I’ve been using some various social networking platforms for my day job. I haven’t been using them very aggressively, because the platforms are free, and I’m enjoying the opportunity to see how these things evolve. How many people find them naturally, and how do they use them to meet their own needs?
(For me, there’s also a certain amount of diffidence in play. A lot of these platforms are big with people a generation younger than me. While that certainly doesn’t preclude people from other age groups from using them, I don’t want to seem like the old man showing up on the playground trying to start a kickball game, because that’s creepy. I can form theories on what people younger than me is cool, and I may well be right, but I think the chance that an incorrect surmise would backfire is a lot worse than the peril of appearing stodgy.)
This does relate to comics, I promise, specifically to the discussion of the Eisners and the possibility of a manga-centric awards program. At the Hooded Utilitarian, Noah Berlatsky expands on what Simon Jones was suggesting the other day. More accurately, he was flipping the argument and wondering if the Eisners need manga more than manga needs the Eisners:
“So you would think, maybe, that the industry might want to celebrate that. Maybe comics might want to use their awards show as a chance to point out to the world how things have changed, to embrace new readers, to paint itself as dynamic and exciting and forward looking and inclusive.”
Berlatsky’s piece is really interesting to me, and think what he says is applicable to any of what I might call the brick-and-mortar awards programs, whether they’re focused on movies or plays or books or television. They don’t evolve quickly or consistently, you know? Some years, they cast a wide net from mainstream to obscure, predictable to unexpected, and some years, they’re utterly central-casting. The Eisners seem a little more fluid, because the nominating committee changes every year. I think that’s a good thing, and I rather like that the categories can shift a bit based on what happened during the nomination period. But it doesn’t always guarantee results that are forward looking and inclusive, or at least not forward looking and inclusive in the same sense that I use those terms.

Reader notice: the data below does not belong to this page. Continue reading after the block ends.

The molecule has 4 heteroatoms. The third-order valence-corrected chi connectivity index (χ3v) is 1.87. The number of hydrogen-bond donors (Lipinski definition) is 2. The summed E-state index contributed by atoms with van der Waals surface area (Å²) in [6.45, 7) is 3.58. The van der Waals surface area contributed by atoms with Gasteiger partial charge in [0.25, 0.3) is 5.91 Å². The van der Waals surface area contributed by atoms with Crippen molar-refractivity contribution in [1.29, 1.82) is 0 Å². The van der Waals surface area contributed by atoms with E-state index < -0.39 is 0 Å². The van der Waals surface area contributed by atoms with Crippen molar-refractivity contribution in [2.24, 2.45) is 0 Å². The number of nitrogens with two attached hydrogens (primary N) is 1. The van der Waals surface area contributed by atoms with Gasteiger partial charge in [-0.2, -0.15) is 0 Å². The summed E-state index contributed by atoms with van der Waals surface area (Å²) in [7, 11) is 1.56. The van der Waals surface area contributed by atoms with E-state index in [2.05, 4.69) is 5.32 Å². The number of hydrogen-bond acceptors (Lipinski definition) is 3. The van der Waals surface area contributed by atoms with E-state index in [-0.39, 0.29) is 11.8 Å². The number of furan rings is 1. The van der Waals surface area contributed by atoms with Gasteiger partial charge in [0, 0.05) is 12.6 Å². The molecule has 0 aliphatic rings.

And this takes me back to those social networking platforms, which emerged very much as a way to bypass brick-and-mortar ways to find information and communicate. The brick-and-mortar outlets weren’t fluid enough and didn’t evolve fast enough to meet needs, so the audience took things into their own hands. And that’s a really good thing, in my opinion. At their best, venues like blogs and Facebook and Twitter let people cherry-pick what works for them, what’s fun and useful and informative. And if more old people are showing up with kickballs, that doesn’t mean the core audience has to listen to them.
So I think when I said that Deb Aoki’s great new best-of ballots at About.Com might need “tweaking,” it came from a misguided notion of making them more brick and mortar. Thinking more carefully about that prospect, of trying to put some kind of “official” spin on things, I’ve decided that would be counter-productive. The polls are wide-ranging and inclusive right out of the box, and I don’t think there’s any benefit to be gained from putting them behind a podium. And they will evolve with each passing year as more people hear about them and vote, because I think that’s just what happens when someone puts something good and useful on the internet.
And since everyone’s voting from home, we can all drink as much as we like with no risk of embarrassing pictures from the ceremony showing up on Flickr.